Candy Cane Beet Salad
So, it’s still a heat wave, a tropical heat wave. But at least there’s a breeze today. It’s a perfect day to make a light, crunchy salady dinner. So break out those pretty little beets you got at the Farmer’s Market and let’s make a sweet and savory Candy Cane Beet Salad.
These beets are super cool, because when you cook them and cut them open, they have red and white stripes, like a candy cane. Beets are also loaded with sugar, so if you like something a little sweet on a hot day, this is a healthy pick. So get your beets and either roast them or boil them, let them cool and peel and slice them up.
Then, get yourself some nice lettuce. I used light green Bibb lettuce with a little bit of garden-picked green and red lettuces mixed in. You use what you like. Arugula and romaine are great, too. So wash your lettuce and salad spin it, if that’s how you roll.
Next, peel and de-seed a cucumber, and slice that up. I like to leave strips of green on the cuke, and drag the tines of a fork along the peeled sides to make ridges. Because I like my shit a little bit fancy.
Toss in a few tomatoes and whatever else you like. I matchsticked a radish for a little extra crunch, and added some pre-made croutons for the same reason.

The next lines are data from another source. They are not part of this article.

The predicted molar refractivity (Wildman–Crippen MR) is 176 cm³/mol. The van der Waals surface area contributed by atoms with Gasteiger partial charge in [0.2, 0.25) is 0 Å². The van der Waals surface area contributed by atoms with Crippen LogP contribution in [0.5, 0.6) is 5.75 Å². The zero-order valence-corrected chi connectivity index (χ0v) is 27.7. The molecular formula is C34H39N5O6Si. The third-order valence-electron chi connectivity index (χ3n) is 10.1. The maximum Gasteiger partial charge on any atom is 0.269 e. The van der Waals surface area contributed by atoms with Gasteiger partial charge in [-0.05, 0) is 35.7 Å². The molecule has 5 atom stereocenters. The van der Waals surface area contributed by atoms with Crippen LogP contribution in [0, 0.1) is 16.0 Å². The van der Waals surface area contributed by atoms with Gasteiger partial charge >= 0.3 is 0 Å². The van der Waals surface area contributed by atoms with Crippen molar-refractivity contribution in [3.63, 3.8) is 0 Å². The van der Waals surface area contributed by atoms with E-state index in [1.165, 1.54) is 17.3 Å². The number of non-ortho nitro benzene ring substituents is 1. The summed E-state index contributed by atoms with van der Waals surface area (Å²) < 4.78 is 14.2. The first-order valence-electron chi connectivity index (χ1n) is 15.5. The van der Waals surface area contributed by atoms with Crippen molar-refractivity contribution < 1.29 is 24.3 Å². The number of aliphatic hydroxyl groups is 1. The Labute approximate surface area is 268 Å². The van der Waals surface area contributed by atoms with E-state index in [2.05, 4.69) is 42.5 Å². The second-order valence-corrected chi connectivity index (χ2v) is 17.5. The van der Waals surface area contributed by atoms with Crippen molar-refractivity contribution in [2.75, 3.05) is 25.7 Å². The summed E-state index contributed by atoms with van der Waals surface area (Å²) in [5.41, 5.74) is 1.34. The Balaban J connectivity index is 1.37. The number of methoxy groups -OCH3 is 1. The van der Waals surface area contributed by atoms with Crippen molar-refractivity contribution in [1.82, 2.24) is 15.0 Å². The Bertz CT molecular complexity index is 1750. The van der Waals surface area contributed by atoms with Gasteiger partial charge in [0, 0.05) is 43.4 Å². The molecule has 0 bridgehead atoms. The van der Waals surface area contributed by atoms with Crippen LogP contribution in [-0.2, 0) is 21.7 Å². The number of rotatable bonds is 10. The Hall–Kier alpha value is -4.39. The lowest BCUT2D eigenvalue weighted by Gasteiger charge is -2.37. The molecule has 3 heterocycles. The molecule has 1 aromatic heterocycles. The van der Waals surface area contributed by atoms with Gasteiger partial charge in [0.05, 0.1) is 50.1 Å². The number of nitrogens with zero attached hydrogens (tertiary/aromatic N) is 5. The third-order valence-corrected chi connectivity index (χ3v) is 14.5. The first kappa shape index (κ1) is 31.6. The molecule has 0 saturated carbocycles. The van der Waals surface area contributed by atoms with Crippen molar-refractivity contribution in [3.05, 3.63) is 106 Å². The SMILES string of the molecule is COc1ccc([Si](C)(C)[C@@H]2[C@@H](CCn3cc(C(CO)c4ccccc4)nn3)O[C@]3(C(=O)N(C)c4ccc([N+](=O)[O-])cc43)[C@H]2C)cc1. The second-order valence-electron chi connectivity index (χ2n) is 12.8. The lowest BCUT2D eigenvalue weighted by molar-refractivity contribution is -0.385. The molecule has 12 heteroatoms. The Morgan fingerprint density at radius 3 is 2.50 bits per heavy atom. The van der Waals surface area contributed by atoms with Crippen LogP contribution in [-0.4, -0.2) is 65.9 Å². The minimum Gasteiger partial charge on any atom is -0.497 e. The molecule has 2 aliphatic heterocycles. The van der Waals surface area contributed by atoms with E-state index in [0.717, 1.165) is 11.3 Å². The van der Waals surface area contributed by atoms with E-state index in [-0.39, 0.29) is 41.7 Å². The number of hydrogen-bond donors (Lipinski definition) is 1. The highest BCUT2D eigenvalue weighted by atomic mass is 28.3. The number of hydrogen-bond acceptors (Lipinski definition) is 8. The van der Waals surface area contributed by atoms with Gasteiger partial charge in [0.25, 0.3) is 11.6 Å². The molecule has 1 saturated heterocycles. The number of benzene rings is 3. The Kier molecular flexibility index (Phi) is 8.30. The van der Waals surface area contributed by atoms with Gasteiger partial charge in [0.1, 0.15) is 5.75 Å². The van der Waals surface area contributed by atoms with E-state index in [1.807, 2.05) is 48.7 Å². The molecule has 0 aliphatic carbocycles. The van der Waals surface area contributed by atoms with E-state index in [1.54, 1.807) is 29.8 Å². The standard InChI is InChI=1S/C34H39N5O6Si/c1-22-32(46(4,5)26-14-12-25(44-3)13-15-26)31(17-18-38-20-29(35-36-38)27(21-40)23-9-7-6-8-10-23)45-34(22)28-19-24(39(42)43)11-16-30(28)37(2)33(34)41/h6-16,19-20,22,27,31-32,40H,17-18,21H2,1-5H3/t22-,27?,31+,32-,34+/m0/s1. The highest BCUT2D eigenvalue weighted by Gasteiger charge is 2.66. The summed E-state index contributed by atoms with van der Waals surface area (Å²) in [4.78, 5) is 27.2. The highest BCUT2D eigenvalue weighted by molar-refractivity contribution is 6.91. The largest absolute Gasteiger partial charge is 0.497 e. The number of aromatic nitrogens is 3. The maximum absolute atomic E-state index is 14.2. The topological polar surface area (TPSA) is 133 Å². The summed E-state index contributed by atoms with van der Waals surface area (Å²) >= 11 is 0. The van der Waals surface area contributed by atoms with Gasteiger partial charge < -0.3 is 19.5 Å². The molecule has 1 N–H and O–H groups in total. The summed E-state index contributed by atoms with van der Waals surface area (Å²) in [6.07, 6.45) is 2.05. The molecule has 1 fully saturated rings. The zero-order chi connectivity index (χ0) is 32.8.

Then, I candied a handful of walnuts to toss on top. It’s easy! Put some raw walnuts in a tiny frying pan. Let them brown with a little oil—but keep a close watch, because nuts burn fast and then they’re ruined. Before these get too brown, toss in a handful of brown sugar, some salt, and a little chili powder. Shake the nuts all up in the sugar until it melts, then turn off the pan and let it cool.
Finally, I put it all together. Lettuce topped with cukes, tomatoes, radishes, croutons, a nice fanning out of beets, a handful of candied walnuts and a glorious shaking of gorgonzola cheese. I used aged cheddar for my better half, because she doesn’t go for stinky cheese.
Dress the salad with the store-bought dressing of your choice, or mix a quick vinaigrette with olive oil, cider vinegar, honey, Dijon mustard, salt and pepper and a zip of lemon juice. If this is your dinner salad and you want something more substantial, add some roast chicken on top for an easy protein boost.
Eat healthy, stay healthy, my friends. Be cool!
Scallops with Fennel and Orange
Fennel is such an exciting vegetable, with its big, green, celery-looking body, capped on the end by fronds of what look like dill. And to top it off, it tastes kind of like licorice. What the heck are you supposed to do with something like this?